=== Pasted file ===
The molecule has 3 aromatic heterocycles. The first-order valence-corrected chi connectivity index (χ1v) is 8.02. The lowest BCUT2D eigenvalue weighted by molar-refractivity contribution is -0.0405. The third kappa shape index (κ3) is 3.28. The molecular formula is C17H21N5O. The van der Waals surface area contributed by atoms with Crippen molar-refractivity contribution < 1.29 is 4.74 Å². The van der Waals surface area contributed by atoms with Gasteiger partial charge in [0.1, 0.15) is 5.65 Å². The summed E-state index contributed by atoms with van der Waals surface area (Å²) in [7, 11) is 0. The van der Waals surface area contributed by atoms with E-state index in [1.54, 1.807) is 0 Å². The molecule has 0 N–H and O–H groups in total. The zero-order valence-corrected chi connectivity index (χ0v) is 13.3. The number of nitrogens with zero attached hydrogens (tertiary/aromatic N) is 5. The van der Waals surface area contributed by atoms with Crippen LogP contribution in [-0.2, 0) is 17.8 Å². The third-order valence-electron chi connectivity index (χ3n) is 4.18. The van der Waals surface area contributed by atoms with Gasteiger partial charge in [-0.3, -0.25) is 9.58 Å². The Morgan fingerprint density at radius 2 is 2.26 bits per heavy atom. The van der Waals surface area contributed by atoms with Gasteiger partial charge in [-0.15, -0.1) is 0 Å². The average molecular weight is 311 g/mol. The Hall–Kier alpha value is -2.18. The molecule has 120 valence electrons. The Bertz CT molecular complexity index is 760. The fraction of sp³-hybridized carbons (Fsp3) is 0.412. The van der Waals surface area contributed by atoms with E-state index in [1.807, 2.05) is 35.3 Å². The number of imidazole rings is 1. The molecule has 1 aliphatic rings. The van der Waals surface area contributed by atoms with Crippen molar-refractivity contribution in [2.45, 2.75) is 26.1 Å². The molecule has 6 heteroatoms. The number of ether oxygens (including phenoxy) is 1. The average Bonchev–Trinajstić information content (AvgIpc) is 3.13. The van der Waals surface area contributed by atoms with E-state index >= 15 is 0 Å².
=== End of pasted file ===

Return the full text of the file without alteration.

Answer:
The molecule has 3 aromatic heterocycles. The first-order valence-corrected chi connectivity index (χ1v) is 8.02. The lowest BCUT2D eigenvalue weighted by molar-refractivity contribution is -0.0405. The third kappa shape index (κ3) is 3.28. The molecular formula is C17H21N5O. The van der Waals surface area contributed by atoms with Crippen molar-refractivity contribution < 1.29 is 4.74 Å². The van der Waals surface area contributed by atoms with Gasteiger partial charge in [0.1, 0.15) is 5.65 Å². The summed E-state index contributed by atoms with van der Waals surface area (Å²) in [7, 11) is 0. The van der Waals surface area contributed by atoms with E-state index in [1.54, 1.807) is 0 Å². The molecule has 0 N–H and O–H groups in total. The zero-order valence-corrected chi connectivity index (χ0v) is 13.3. The number of nitrogens with zero attached hydrogens (tertiary/aromatic N) is 5. The van der Waals surface area contributed by atoms with Crippen LogP contribution in [-0.2, 0) is 17.8 Å². The third-order valence-electron chi connectivity index (χ3n) is 4.18. The van der Waals surface area contributed by atoms with Gasteiger partial charge in [-0.3, -0.25) is 9.58 Å². The Morgan fingerprint density at radius 2 is 2.26 bits per heavy atom. The van der Waals surface area contributed by atoms with Gasteiger partial charge in [-0.15, -0.1) is 0 Å². The average molecular weight is 311 g/mol. The Hall–Kier alpha value is -2.18. The molecule has 120 valence electrons. The Bertz CT molecular complexity index is 760. The fraction of sp³-hybridized carbons (Fsp3) is 0.412. The van der Waals surface area contributed by atoms with E-state index in [1.807, 2.05) is 35.3 Å². The number of imidazole rings is 1. The molecule has 1 aliphatic rings. The van der Waals surface area contributed by atoms with Crippen molar-refractivity contribution in [2.45, 2.75) is 26.1 Å². The molecule has 6 heteroatoms. The number of ether oxygens (including phenoxy) is 1. The average Bonchev–Trinajstić information content (AvgIpc) is 3.13. The van der Waals surface area contributed by atoms with E-state index >= 15 is 0 Å².